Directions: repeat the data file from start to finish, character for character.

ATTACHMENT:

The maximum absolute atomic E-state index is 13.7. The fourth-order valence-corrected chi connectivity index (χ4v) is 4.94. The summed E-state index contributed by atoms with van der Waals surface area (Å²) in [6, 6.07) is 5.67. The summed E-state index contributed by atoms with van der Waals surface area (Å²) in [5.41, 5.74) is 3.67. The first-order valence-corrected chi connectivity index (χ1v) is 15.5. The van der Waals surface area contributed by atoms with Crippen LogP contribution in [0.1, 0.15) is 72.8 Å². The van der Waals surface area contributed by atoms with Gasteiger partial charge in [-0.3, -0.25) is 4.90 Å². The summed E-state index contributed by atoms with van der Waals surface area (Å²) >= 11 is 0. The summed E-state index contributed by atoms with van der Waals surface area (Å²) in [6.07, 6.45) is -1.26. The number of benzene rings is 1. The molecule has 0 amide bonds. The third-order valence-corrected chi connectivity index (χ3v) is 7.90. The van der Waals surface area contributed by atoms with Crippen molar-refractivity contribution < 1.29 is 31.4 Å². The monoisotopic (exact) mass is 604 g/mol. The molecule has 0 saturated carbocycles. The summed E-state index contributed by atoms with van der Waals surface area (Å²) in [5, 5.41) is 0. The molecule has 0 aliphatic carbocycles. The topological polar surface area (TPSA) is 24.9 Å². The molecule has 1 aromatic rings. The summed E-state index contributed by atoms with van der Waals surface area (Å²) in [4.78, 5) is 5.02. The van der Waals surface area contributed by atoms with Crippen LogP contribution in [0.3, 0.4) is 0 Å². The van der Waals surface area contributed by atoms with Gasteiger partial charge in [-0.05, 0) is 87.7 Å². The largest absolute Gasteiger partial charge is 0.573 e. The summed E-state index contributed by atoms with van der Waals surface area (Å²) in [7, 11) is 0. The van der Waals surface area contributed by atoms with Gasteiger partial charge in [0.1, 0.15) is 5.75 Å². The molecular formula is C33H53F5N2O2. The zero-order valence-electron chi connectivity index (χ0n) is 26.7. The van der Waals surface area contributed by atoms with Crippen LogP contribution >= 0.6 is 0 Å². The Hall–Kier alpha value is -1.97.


The maximum absolute atomic E-state index is 13.7. The fourth-order valence-corrected chi connectivity index (χ4v) is 4.94. The summed E-state index contributed by atoms with van der Waals surface area (Å²) in [6, 6.07) is 5.67. The summed E-state index contributed by atoms with van der Waals surface area (Å²) in [5.41, 5.74) is 3.67. The first-order valence-corrected chi connectivity index (χ1v) is 15.5. The van der Waals surface area contributed by atoms with Crippen LogP contribution in [0.1, 0.15) is 72.8 Å². The van der Waals surface area contributed by atoms with Gasteiger partial charge in [-0.3, -0.25) is 4.90 Å². The summed E-state index contributed by atoms with van der Waals surface area (Å²) >= 11 is 0. The summed E-state index contributed by atoms with van der Waals surface area (Å²) in [6.07, 6.45) is -1.26. The number of benzene rings is 1. The molecule has 0 amide bonds. The third-order valence-corrected chi connectivity index (χ3v) is 7.90. The van der Waals surface area contributed by atoms with Crippen molar-refractivity contribution < 1.29 is 31.4 Å². The monoisotopic (exact) mass is 604 g/mol. The molecule has 0 saturated carbocycles. The summed E-state index contributed by atoms with van der Waals surface area (Å²) in [5, 5.41) is 0. The molecule has 0 aliphatic carbocycles. The topological polar surface area (TPSA) is 24.9 Å². The molecule has 1 aromatic rings. The summed E-state index contributed by atoms with van der Waals surface area (Å²) in [4.78, 5) is 5.02. The van der Waals surface area contributed by atoms with Crippen LogP contribution in [0.3, 0.4) is 0 Å². The van der Waals surface area contributed by atoms with Gasteiger partial charge in [-0.05, 0) is 87.7 Å². The largest absolute Gasteiger partial charge is 0.573 e. The summed E-state index contributed by atoms with van der Waals surface area (Å²) in [7, 11) is 0. The van der Waals surface area contributed by atoms with Gasteiger partial charge in [0.1, 0.15) is 5.75 Å². The molecular formula is C33H53F5N2O2. The zero-order valence-electron chi connectivity index (χ0n) is 26.7. The van der Waals surface area contributed by atoms with Crippen LogP contribution >= 0.6 is 0 Å². The Hall–Kier alpha value is -1.97.